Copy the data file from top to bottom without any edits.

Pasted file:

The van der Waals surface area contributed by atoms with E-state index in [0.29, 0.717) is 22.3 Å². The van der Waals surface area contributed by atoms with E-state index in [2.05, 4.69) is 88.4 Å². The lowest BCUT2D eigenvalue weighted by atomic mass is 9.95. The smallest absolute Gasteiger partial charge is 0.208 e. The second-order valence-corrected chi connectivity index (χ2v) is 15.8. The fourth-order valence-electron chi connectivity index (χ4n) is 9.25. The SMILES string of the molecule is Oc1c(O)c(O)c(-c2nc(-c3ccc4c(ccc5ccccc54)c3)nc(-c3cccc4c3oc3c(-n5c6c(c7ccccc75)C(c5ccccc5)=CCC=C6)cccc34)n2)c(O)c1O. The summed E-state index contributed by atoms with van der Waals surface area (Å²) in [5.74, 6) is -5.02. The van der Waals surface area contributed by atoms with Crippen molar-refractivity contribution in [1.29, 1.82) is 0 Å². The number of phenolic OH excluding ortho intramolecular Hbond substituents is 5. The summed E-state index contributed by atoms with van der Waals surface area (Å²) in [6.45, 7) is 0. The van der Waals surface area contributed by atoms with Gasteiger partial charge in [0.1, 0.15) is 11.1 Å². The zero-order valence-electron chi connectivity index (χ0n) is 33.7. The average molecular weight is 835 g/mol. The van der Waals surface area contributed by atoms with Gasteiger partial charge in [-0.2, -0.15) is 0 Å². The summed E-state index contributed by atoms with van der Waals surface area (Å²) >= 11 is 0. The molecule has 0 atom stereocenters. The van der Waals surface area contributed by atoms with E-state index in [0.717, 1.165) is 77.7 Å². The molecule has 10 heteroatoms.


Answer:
The van der Waals surface area contributed by atoms with E-state index in [0.29, 0.717) is 22.3 Å². The van der Waals surface area contributed by atoms with E-state index in [2.05, 4.69) is 88.4 Å². The lowest BCUT2D eigenvalue weighted by atomic mass is 9.95. The smallest absolute Gasteiger partial charge is 0.208 e. The second-order valence-corrected chi connectivity index (χ2v) is 15.8. The fourth-order valence-electron chi connectivity index (χ4n) is 9.25. The SMILES string of the molecule is Oc1c(O)c(O)c(-c2nc(-c3ccc4c(ccc5ccccc54)c3)nc(-c3cccc4c3oc3c(-n5c6c(c7ccccc75)C(c5ccccc5)=CCC=C6)cccc34)n2)c(O)c1O. The summed E-state index contributed by atoms with van der Waals surface area (Å²) in [5.74, 6) is -5.02. The van der Waals surface area contributed by atoms with Crippen molar-refractivity contribution in [1.29, 1.82) is 0 Å². The number of phenolic OH excluding ortho intramolecular Hbond substituents is 5. The summed E-state index contributed by atoms with van der Waals surface area (Å²) in [6.45, 7) is 0. The van der Waals surface area contributed by atoms with Gasteiger partial charge in [0.1, 0.15) is 11.1 Å². The zero-order valence-electron chi connectivity index (χ0n) is 33.7. The average molecular weight is 835 g/mol. The van der Waals surface area contributed by atoms with Gasteiger partial charge in [-0.2, -0.15) is 0 Å². The summed E-state index contributed by atoms with van der Waals surface area (Å²) >= 11 is 0. The molecule has 0 atom stereocenters. The van der Waals surface area contributed by atoms with E-state index in [0.717, 1.165) is 77.7 Å². The molecule has 10 heteroatoms.